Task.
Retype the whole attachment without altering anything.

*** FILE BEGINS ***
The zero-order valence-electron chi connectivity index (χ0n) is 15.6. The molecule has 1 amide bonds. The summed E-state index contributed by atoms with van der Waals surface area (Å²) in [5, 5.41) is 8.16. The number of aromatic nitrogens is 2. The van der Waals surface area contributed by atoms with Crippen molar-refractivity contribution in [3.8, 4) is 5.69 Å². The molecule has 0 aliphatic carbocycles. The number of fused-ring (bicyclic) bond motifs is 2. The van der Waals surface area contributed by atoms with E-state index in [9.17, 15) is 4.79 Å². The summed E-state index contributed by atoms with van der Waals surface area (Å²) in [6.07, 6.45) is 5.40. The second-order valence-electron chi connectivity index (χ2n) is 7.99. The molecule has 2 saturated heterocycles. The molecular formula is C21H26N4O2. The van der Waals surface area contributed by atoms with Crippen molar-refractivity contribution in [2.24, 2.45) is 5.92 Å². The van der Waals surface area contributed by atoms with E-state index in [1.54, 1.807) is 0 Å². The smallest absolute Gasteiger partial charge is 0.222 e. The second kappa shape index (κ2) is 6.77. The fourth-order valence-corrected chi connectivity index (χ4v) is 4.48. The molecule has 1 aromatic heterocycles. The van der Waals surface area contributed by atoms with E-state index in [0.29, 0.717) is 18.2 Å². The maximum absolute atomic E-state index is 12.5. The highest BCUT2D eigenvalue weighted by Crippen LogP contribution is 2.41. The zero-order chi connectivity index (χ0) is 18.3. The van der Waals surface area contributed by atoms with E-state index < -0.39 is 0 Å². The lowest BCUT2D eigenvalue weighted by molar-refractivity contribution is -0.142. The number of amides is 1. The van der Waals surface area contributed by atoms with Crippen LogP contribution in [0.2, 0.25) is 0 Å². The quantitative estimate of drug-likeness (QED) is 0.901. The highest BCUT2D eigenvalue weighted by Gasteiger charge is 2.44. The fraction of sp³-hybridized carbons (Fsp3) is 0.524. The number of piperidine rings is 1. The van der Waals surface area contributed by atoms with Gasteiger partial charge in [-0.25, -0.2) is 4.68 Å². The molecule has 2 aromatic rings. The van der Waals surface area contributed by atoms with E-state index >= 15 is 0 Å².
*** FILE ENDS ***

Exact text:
The zero-order valence-electron chi connectivity index (χ0n) is 15.6. The molecule has 1 amide bonds. The summed E-state index contributed by atoms with van der Waals surface area (Å²) in [5, 5.41) is 8.16. The number of aromatic nitrogens is 2. The van der Waals surface area contributed by atoms with Crippen molar-refractivity contribution in [3.8, 4) is 5.69 Å². The molecule has 0 aliphatic carbocycles. The number of fused-ring (bicyclic) bond motifs is 2. The van der Waals surface area contributed by atoms with E-state index in [9.17, 15) is 4.79 Å². The summed E-state index contributed by atoms with van der Waals surface area (Å²) in [6.07, 6.45) is 5.40. The second-order valence-electron chi connectivity index (χ2n) is 7.99. The molecule has 2 saturated heterocycles. The molecular formula is C21H26N4O2. The van der Waals surface area contributed by atoms with Crippen molar-refractivity contribution in [2.24, 2.45) is 5.92 Å². The van der Waals surface area contributed by atoms with E-state index in [1.54, 1.807) is 0 Å². The smallest absolute Gasteiger partial charge is 0.222 e. The second kappa shape index (κ2) is 6.77. The fourth-order valence-corrected chi connectivity index (χ4v) is 4.48. The molecule has 1 aromatic heterocycles. The van der Waals surface area contributed by atoms with E-state index in [0.29, 0.717) is 18.2 Å². The maximum absolute atomic E-state index is 12.5. The highest BCUT2D eigenvalue weighted by Crippen LogP contribution is 2.41. The zero-order chi connectivity index (χ0) is 18.3. The van der Waals surface area contributed by atoms with E-state index < -0.39 is 0 Å². The lowest BCUT2D eigenvalue weighted by molar-refractivity contribution is -0.142. The number of amides is 1. The van der Waals surface area contributed by atoms with Crippen LogP contribution in [0.2, 0.25) is 0 Å². The quantitative estimate of drug-likeness (QED) is 0.901. The highest BCUT2D eigenvalue weighted by Gasteiger charge is 2.44. The fraction of sp³-hybridized carbons (Fsp3) is 0.524. The number of piperidine rings is 1. The van der Waals surface area contributed by atoms with Gasteiger partial charge in [-0.25, -0.2) is 4.68 Å². The molecule has 2 aromatic rings. The van der Waals surface area contributed by atoms with E-state index >= 15 is 0 Å².